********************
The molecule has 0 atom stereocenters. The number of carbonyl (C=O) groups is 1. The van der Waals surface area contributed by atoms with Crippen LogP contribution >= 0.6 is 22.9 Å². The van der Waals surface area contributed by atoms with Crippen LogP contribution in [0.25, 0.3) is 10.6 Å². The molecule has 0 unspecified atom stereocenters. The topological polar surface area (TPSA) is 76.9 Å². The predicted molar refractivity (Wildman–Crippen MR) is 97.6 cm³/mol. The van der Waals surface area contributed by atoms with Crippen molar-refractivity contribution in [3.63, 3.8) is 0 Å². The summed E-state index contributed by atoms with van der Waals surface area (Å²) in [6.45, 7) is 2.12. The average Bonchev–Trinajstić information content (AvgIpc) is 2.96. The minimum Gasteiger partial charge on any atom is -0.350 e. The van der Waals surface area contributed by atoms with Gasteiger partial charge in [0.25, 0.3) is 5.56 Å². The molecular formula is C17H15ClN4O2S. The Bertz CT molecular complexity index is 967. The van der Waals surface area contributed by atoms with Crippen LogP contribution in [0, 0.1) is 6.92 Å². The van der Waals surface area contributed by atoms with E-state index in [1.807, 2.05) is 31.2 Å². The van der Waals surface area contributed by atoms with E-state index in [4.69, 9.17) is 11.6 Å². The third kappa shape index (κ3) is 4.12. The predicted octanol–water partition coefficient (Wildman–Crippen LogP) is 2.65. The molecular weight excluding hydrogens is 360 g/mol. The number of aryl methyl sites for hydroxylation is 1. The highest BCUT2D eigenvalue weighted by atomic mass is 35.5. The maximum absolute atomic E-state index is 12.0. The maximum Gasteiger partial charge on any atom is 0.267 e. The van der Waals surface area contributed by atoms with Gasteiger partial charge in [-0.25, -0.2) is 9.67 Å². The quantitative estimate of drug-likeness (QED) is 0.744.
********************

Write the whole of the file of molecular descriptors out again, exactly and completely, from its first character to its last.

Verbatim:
The molecule has 0 atom stereocenters. The number of carbonyl (C=O) groups is 1. The van der Waals surface area contributed by atoms with Crippen LogP contribution >= 0.6 is 22.9 Å². The van der Waals surface area contributed by atoms with Crippen LogP contribution in [0.25, 0.3) is 10.6 Å². The molecule has 0 unspecified atom stereocenters. The topological polar surface area (TPSA) is 76.9 Å². The predicted molar refractivity (Wildman–Crippen MR) is 97.6 cm³/mol. The van der Waals surface area contributed by atoms with Crippen molar-refractivity contribution in [3.63, 3.8) is 0 Å². The summed E-state index contributed by atoms with van der Waals surface area (Å²) in [6.45, 7) is 2.12. The average Bonchev–Trinajstić information content (AvgIpc) is 2.96. The minimum Gasteiger partial charge on any atom is -0.350 e. The van der Waals surface area contributed by atoms with Gasteiger partial charge in [0.25, 0.3) is 5.56 Å². The molecular formula is C17H15ClN4O2S. The Bertz CT molecular complexity index is 967. The van der Waals surface area contributed by atoms with Crippen LogP contribution in [0, 0.1) is 6.92 Å². The van der Waals surface area contributed by atoms with E-state index in [1.807, 2.05) is 31.2 Å². The van der Waals surface area contributed by atoms with E-state index in [4.69, 9.17) is 11.6 Å². The third kappa shape index (κ3) is 4.12. The predicted octanol–water partition coefficient (Wildman–Crippen LogP) is 2.65. The molecular weight excluding hydrogens is 360 g/mol. The number of aryl methyl sites for hydroxylation is 1. The highest BCUT2D eigenvalue weighted by atomic mass is 35.5. The maximum absolute atomic E-state index is 12.0. The maximum Gasteiger partial charge on any atom is 0.267 e. The van der Waals surface area contributed by atoms with Gasteiger partial charge in [-0.25, -0.2) is 9.67 Å². The quantitative estimate of drug-likeness (QED) is 0.744.